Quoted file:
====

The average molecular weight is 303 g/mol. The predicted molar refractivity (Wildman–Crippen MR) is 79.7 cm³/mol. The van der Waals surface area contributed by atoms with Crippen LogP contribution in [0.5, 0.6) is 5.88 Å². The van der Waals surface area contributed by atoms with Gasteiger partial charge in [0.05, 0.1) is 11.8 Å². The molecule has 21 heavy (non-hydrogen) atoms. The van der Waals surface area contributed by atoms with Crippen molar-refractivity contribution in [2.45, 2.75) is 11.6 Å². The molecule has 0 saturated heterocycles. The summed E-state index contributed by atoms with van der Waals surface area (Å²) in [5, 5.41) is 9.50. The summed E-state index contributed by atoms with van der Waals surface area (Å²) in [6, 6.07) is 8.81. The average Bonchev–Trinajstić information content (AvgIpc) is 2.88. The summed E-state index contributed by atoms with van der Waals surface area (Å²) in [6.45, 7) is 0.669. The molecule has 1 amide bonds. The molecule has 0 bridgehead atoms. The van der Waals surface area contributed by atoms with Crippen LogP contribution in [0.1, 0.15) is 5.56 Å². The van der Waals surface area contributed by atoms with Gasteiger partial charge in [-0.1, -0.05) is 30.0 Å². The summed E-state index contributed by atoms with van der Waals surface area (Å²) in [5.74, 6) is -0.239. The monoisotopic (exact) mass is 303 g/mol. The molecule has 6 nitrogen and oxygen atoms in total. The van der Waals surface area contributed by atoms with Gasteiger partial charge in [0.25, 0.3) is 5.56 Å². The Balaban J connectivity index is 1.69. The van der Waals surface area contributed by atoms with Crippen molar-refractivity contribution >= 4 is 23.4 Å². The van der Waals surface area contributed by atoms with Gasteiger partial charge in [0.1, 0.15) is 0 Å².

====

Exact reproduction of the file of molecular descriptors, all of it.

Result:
The average molecular weight is 303 g/mol. The predicted molar refractivity (Wildman–Crippen MR) is 79.7 cm³/mol. The van der Waals surface area contributed by atoms with Crippen LogP contribution in [0.5, 0.6) is 5.88 Å². The van der Waals surface area contributed by atoms with Gasteiger partial charge in [0.05, 0.1) is 11.8 Å². The molecule has 21 heavy (non-hydrogen) atoms. The van der Waals surface area contributed by atoms with Crippen molar-refractivity contribution in [2.45, 2.75) is 11.6 Å². The molecule has 0 saturated heterocycles. The summed E-state index contributed by atoms with van der Waals surface area (Å²) in [5, 5.41) is 9.50. The summed E-state index contributed by atoms with van der Waals surface area (Å²) in [6, 6.07) is 8.81. The average Bonchev–Trinajstić information content (AvgIpc) is 2.88. The summed E-state index contributed by atoms with van der Waals surface area (Å²) in [6.45, 7) is 0.669. The molecule has 1 amide bonds. The molecule has 0 bridgehead atoms. The van der Waals surface area contributed by atoms with Crippen LogP contribution in [0.1, 0.15) is 5.56 Å². The van der Waals surface area contributed by atoms with Gasteiger partial charge in [-0.1, -0.05) is 30.0 Å². The summed E-state index contributed by atoms with van der Waals surface area (Å²) in [5.74, 6) is -0.239. The monoisotopic (exact) mass is 303 g/mol. The molecule has 6 nitrogen and oxygen atoms in total. The van der Waals surface area contributed by atoms with Gasteiger partial charge in [0.25, 0.3) is 5.56 Å². The Balaban J connectivity index is 1.69. The van der Waals surface area contributed by atoms with Crippen molar-refractivity contribution >= 4 is 23.4 Å². The van der Waals surface area contributed by atoms with Gasteiger partial charge in [0.1, 0.15) is 0 Å².